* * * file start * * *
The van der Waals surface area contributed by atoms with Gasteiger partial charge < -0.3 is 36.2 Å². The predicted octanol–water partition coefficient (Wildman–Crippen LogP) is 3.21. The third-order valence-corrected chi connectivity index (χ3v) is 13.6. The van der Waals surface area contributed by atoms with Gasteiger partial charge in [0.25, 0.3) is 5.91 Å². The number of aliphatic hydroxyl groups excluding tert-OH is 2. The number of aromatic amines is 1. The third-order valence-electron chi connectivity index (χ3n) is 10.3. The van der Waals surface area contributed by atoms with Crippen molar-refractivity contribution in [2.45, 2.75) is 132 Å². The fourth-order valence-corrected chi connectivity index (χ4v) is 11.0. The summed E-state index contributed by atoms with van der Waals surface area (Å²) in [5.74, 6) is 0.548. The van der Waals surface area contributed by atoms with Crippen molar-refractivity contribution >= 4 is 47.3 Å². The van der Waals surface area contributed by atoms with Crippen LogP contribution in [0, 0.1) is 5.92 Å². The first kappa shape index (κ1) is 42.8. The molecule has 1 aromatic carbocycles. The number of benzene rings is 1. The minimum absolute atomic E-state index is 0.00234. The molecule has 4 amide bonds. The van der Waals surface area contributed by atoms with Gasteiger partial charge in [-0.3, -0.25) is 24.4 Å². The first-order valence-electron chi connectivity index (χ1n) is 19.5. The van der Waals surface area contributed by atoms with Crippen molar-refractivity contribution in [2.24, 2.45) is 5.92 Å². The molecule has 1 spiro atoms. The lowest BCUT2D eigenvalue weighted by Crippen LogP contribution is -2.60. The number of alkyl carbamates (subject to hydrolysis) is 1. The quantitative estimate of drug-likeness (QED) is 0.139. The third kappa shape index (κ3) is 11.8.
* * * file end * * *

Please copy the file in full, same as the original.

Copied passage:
The van der Waals surface area contributed by atoms with Gasteiger partial charge < -0.3 is 36.2 Å². The predicted octanol–water partition coefficient (Wildman–Crippen LogP) is 3.21. The third-order valence-corrected chi connectivity index (χ3v) is 13.6. The van der Waals surface area contributed by atoms with Gasteiger partial charge in [0.25, 0.3) is 5.91 Å². The number of aliphatic hydroxyl groups excluding tert-OH is 2. The number of aromatic amines is 1. The third-order valence-electron chi connectivity index (χ3n) is 10.3. The van der Waals surface area contributed by atoms with Crippen molar-refractivity contribution in [2.45, 2.75) is 132 Å². The fourth-order valence-corrected chi connectivity index (χ4v) is 11.0. The summed E-state index contributed by atoms with van der Waals surface area (Å²) in [5.74, 6) is 0.548. The van der Waals surface area contributed by atoms with Crippen molar-refractivity contribution >= 4 is 47.3 Å². The van der Waals surface area contributed by atoms with Crippen LogP contribution in [0, 0.1) is 5.92 Å². The first kappa shape index (κ1) is 42.8. The molecule has 1 aromatic carbocycles. The number of benzene rings is 1. The minimum absolute atomic E-state index is 0.00234. The molecule has 4 amide bonds. The van der Waals surface area contributed by atoms with Gasteiger partial charge in [-0.3, -0.25) is 24.4 Å². The first-order valence-electron chi connectivity index (χ1n) is 19.5. The van der Waals surface area contributed by atoms with Crippen molar-refractivity contribution in [2.24, 2.45) is 5.92 Å². The molecule has 1 spiro atoms. The lowest BCUT2D eigenvalue weighted by Crippen LogP contribution is -2.60. The number of alkyl carbamates (subject to hydrolysis) is 1. The quantitative estimate of drug-likeness (QED) is 0.139. The third kappa shape index (κ3) is 11.8.